January 16, 2012
Bringing the green in to stay
If you enjoy bringing fresh-cut greens indoors for the holiday season, reveling in the array of tones and textures that pulls the lush feel of the outdoors inside for a few short weeks, you can keep that feeling going year-round with a few well placed houseplants, creating a sense of colorful coziness, along with the added bonus of purifying the air you breathe. Low cost, decorative, sun-powered air filters—what could be greener than that?
As today’s homes, schools, offices and public buildings are tighter and more energy efficient than ever, they can trap potentially harmful organic chemical pollutants commonly emitted by paints, cleaning supplies, building materials and furnishings, dry-cleaned clothing and more. According to the U.S. Environmental Protection Agency, we Americans spend about 90% of our time indoors—that’s a lot of exposure to those undesirable pollutants. Just as trees are vital to the health of our outdoor environment, purifying the air and producing valuable oxygen for us to breathe, indoor plants perform the same beneficial functions on a smaller scale.
A study done in the late 1980s by the National Aeronautics and Space Administration (NASA) together with the Associated Landscape Contractors of America (ALCA) found certain houseplants were able to remove as much as much as 87% of indoor air pollutants within 24 hours. Of the plants evaluated, researchers came up with a list of easy to grow houseplants proven to reduce the most prevalent organic contaminants—formaldehyde, benzene and trichloroethylene. Chances are, all houseplants provide some level of air purification.
Houseplants come in a huge range of sizes, forms, colors and textures. Many originate in tropical or sub-tropical forests growing well under the canopy of taller trees—relatively low light conditions similar to our indoor environments. Successfully growing houseplants starts with choosing the right plant for the location (adequate light, temperature and humidity), planting in healthy soil in an appropriate container, then keeping it in shape with watering, feeding, grooming and pest management.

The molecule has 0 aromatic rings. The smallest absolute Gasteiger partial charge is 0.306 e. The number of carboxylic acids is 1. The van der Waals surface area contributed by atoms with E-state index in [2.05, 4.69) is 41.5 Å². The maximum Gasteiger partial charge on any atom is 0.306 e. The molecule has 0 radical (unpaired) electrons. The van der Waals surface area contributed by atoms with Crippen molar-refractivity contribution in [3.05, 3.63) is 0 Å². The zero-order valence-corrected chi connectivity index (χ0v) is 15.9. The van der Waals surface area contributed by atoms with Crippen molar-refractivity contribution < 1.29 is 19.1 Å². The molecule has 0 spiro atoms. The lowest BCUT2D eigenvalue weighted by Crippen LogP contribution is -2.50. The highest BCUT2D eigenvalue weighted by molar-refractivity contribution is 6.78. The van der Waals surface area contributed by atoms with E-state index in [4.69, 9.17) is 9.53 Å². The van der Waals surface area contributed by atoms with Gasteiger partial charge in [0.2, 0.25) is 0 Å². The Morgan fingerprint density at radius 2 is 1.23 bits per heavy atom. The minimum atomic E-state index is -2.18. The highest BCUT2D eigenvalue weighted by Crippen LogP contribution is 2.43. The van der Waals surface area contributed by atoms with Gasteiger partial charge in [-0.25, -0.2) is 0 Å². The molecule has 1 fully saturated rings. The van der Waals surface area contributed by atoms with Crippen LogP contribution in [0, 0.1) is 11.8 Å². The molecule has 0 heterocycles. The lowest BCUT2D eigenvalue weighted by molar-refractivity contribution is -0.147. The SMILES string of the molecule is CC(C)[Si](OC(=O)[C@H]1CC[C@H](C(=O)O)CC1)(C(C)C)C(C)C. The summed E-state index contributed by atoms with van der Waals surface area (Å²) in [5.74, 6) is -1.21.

The amount and duration of available light plays a vital role in success with houseplants. Light intensity, or brightness, ranges from low, typically found near a north-facing window to high, up to five feet away from a southern window. The brightest is direct light, likely found right in front of a window with southern exposure. Light intensity varies with the seasons, with more indoor light in winter. The duration of light, the number of hours of light per day a plant receives, is likely to be much less in winter than in the summer.
Comfortable temperatures for us, 60-75?F, also work for most indoor plants. Just keep them away from heater / air conditioning vents, heat-generating appliances, fireplaces or drafts. Humidity is more of a challenge running, on average, around 10-30% in most heated spaces, while plants native to more humid climates thrive in 30-70% humidity. You can increase the humidity around plants by grouping them together or setting the plant on a saucer filled with crushed stone and covering the stones half way with water. You can also mist plants regularly using a water-filled spray bottle.